Today was Immigration Day. We woke up at 5:00 am to our longest day yet. We had a self-serve breakfast with toast and bananas, and after our mental warm-up, we headed onto the bus for a 1 1/2 hour ride to the border between the Dominican Republic and Haiti. The bus ride brought a rollercoaster of hilarious jokes–the people who sat at the back of the bus bonded over music and jokes while the people in the front went straight to sleep.
The first thing we did was meet our speakers–they explained the purpose of the border and answered any questions that we had concerning tolerance (where anyone can pass through on Mondays and Fridays without having to show paperwork). We asked border security guards questions about their jobs. When we walked through the market and saw people selling items and carrying bags of merchandise, we started to see the struggles of the people, Dominicans and Haitians. Children were selling water, and people approached us in search of having an opportunity to sell their goods. According to our PCs, This was just scratching the surface. People in these markets rely on consumers for their daily income. We can’t personally imagine how we would feel if we were on their shoes.
After the market, we went back to the community center to talk to the locals and eat lunch. The locals explained the relationship between the Dominican Republic and Haiti, allowing us to understand why there are tensions in the first place. In the morning, during our mental warm-up, what stood out to me was that there are binational markets at the border even though the two nations have some level of resentment towards each other. This Q&A session allowed us to get a better idea of current events and how Haitians who are stripped of their citizenship in the Dominican Republic feel.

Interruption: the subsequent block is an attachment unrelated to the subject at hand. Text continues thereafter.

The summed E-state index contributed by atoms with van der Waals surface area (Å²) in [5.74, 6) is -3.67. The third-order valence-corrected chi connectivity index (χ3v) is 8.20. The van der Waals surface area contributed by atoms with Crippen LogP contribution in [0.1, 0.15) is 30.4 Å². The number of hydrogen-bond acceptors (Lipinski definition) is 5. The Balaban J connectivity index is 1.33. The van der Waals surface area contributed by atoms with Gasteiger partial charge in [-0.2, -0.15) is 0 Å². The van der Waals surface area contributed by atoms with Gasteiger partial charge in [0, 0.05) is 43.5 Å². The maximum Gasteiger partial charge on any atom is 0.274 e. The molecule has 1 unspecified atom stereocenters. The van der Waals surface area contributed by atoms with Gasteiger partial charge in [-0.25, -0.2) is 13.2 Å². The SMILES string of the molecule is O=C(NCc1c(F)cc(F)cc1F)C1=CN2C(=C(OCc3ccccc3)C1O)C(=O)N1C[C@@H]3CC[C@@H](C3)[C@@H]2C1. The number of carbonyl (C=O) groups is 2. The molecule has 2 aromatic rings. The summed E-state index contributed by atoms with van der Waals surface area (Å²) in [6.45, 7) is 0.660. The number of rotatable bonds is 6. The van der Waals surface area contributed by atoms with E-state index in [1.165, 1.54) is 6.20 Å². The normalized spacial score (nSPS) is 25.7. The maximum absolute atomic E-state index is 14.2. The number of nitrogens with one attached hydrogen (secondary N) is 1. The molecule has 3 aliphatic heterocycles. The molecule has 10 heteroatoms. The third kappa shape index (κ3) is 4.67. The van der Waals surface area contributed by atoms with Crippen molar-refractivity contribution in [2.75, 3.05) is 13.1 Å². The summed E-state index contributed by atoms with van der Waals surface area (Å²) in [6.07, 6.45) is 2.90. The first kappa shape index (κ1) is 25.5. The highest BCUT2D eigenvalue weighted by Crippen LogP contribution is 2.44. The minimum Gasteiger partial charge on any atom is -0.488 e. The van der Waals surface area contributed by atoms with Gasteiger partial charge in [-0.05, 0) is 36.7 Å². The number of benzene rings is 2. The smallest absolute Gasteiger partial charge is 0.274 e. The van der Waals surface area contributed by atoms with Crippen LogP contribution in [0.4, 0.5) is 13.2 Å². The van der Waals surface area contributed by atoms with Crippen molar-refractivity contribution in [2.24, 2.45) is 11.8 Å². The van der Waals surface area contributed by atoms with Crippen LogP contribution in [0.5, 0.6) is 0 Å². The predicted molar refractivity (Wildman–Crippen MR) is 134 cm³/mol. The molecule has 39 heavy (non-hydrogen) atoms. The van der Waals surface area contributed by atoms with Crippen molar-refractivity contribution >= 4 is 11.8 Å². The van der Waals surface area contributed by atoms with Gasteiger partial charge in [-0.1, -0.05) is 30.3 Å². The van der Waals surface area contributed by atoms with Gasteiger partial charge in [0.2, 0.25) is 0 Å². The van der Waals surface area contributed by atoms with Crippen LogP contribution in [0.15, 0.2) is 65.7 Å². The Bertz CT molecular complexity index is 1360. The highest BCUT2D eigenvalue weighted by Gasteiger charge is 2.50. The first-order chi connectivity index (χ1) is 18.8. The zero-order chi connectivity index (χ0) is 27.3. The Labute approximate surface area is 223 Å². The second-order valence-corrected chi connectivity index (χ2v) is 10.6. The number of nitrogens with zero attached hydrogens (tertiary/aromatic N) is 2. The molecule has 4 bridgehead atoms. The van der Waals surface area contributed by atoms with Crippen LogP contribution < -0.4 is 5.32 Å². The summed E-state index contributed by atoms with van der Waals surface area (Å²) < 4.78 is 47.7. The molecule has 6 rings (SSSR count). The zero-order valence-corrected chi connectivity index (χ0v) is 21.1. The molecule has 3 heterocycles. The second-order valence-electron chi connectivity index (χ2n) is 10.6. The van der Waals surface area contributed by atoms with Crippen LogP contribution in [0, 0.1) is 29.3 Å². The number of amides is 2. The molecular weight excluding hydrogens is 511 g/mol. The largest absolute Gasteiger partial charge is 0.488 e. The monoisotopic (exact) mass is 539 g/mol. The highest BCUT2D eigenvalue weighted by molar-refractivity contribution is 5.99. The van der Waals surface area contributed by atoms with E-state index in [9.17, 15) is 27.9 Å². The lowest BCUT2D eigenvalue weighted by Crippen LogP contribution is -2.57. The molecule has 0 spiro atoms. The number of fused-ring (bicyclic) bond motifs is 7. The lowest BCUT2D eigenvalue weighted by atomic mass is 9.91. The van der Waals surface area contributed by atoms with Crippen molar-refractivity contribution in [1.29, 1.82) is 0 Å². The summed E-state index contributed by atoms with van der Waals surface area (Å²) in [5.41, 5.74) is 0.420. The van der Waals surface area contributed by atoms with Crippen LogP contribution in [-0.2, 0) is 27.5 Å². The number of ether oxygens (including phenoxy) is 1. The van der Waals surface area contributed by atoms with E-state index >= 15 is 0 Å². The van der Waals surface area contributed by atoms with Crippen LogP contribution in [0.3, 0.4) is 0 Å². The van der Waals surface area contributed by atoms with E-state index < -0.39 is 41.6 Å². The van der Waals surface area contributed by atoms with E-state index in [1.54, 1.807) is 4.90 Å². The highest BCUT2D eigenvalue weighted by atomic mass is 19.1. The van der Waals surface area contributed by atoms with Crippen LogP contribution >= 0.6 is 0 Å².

Lunch was delicious. We watched as a catering truck drove into the yard and the people in the truck started coming out with trays of food. We had rice, vegetables, baked chicken, and a fruit salad. Our stomachs were content with joy. After lunch, we thanked our speakers and left to head back to the accommodations.
By now we were exhausted but we still had to tutor the kids. We were motivated by our students and tried our best to teach them with all of our energy. Today was the start of our second week of tutoring and a few of us got new students. Classes have been going well so far–we enjoy working with our teaching partners and watching the kids slowly grasp the concepts that are taught.
After tutoring at the school, we came back to the accommodations to lesson prep and eat dinner. We were able to choose our own dinner tonight and we chose pasta. Then we had a nightly meeting where we talked about what we saw today and how it made us feel.
Overall, today was a really long day, but we all learned about where our identities come from. We’ve come to realize that the world isn’t perfect, but with each person who is willing to open their minds to other cultures, we move one step closer to understanding each other. That’s a start 🙂